Right away, there are lots of little things we can do in response to noticing ourselves feeling or acting complacent or numb. We can start making gratitude lists every day or a few times a week, whatever feels right. We can keep them in a private journal, share them with a friend, or even start a group gratitude text. However we do it, something as simple as a gratitude list can have a big impact on shaking us out of a funk. We can also try to re-focus on our prayer and meditation routines. Strengthening our prayer and meditation can do wonders for our emotional, mental, and spiritual clarity and balance. Keeping in balance this way helps us avoid complacency and extreme feelings in either direction, good or bad.

Some of the best ways we can avoid complacency and emotional numbness are also a big part of the 12-Step program of recovery. Being on the lookout for ways to be of service, taking service commitments, and working to fit ourselves to be of better service can have huge dividends. This service-centered approach can help keep us feeling great about our lives and good about ourselves. It can connect us to all that we have received and all that we can give to others. Staying in this vital rhythm of life can keep complacency in recovery at bay.

Getting ourselves to the point in our 12-Step work where we can sponsor other people may be one of the biggest gifts we ever get in recovery. But it is also a surefire way to shake off the blues, avoid complacency, and get through practically anything. Being of service in this way, working with newcomers, and helping others find and experience recovery, is simply a miracle that we get to participate in. Reminding ourselves of the pain and suffering of active disease and helping others step into recovery can transform our whole world, inside and out. We will not forget where we came from, making the beauty of our life in recovery shine all the brighter. We get to help others find freedom, and nothing feels better than that. It’s hard to grow complacent when we stay active in and connected to the 12-Step program of recovery.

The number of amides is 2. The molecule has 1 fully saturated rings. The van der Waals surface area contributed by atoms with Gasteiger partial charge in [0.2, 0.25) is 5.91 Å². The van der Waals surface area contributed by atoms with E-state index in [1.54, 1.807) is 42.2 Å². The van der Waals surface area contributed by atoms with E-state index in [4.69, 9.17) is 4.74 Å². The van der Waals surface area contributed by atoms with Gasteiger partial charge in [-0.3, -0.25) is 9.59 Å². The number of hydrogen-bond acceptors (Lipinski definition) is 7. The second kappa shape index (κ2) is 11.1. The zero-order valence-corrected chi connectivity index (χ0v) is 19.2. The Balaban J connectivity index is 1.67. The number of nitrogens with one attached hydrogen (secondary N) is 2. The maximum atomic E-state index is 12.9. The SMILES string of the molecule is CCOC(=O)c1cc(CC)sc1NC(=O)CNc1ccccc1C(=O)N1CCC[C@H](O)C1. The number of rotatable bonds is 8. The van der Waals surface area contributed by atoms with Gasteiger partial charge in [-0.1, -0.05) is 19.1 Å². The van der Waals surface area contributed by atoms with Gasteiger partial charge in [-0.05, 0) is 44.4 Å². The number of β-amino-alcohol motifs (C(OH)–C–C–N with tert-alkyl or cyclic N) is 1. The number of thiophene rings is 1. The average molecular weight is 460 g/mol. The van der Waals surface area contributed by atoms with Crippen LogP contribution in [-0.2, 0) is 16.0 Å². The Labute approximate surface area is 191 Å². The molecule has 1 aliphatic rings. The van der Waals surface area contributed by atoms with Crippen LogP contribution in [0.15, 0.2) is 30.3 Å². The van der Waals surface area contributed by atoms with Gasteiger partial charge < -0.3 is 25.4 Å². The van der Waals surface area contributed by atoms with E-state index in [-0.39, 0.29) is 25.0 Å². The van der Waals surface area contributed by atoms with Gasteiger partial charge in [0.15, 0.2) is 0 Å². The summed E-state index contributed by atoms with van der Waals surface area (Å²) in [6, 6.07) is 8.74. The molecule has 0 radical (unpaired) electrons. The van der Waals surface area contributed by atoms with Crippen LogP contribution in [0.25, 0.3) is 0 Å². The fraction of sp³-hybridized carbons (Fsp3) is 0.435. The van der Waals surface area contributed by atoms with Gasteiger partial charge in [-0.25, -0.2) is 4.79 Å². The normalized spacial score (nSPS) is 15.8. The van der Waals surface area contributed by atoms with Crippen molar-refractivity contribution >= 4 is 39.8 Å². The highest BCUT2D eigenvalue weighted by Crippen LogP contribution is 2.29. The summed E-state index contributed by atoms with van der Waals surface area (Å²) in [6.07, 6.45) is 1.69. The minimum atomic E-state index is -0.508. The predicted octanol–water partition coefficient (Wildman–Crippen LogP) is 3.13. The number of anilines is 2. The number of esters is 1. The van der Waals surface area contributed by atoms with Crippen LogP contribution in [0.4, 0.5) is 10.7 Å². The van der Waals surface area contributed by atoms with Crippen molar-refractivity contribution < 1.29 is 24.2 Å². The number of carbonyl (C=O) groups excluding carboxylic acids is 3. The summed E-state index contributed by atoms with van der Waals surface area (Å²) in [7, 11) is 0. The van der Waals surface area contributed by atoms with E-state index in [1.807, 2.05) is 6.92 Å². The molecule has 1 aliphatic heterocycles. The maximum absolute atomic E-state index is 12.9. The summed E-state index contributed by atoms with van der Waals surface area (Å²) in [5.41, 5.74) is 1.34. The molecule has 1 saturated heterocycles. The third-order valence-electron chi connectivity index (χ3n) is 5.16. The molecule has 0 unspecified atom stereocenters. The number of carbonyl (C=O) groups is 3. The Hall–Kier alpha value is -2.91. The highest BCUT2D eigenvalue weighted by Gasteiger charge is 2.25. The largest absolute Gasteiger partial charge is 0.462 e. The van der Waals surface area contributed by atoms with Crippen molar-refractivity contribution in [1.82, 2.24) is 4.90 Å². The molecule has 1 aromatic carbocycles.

Alcoholism and addiction can wreak havoc on the mental and emotional conditions of those who suffer from the disease. Growing accustomed to extreme highs and lows and striving to feel the numbness often associated with alcohol and drug abuse can require much healing and various therapies to balance out. Luckily, there is a solution. The 12-Step program can produce the necessary psychic change and vital spiritual experience that lead to lasting recovery. At Jaywalker, we combine the 12-Step program, various methods of therapy, and other practices that have proven effective in making a solid beginning in recovery. Even for people who have experienced difficulty staying sober before, Jaywalker can make the difference. No matter what you’ve tried before or how many times you’ve stumbled, recovery is possible. We struggled just like you, and now we are living in recovery. You can, too. Call us now at (970) 533-8087.

author avatar
Stefan Bate, MA, LAC, CCTP Chief Clinical Officer
Stefan Bate, BA, MA, LAC holds a Master's Degree in Applied Psychology from Regis University and is a Licensed Addiction Counselor in the state of Colorado. Stefan has wide-ranging experience in the field of addiction recovery including: working as a recovery coach, therapist, and program director.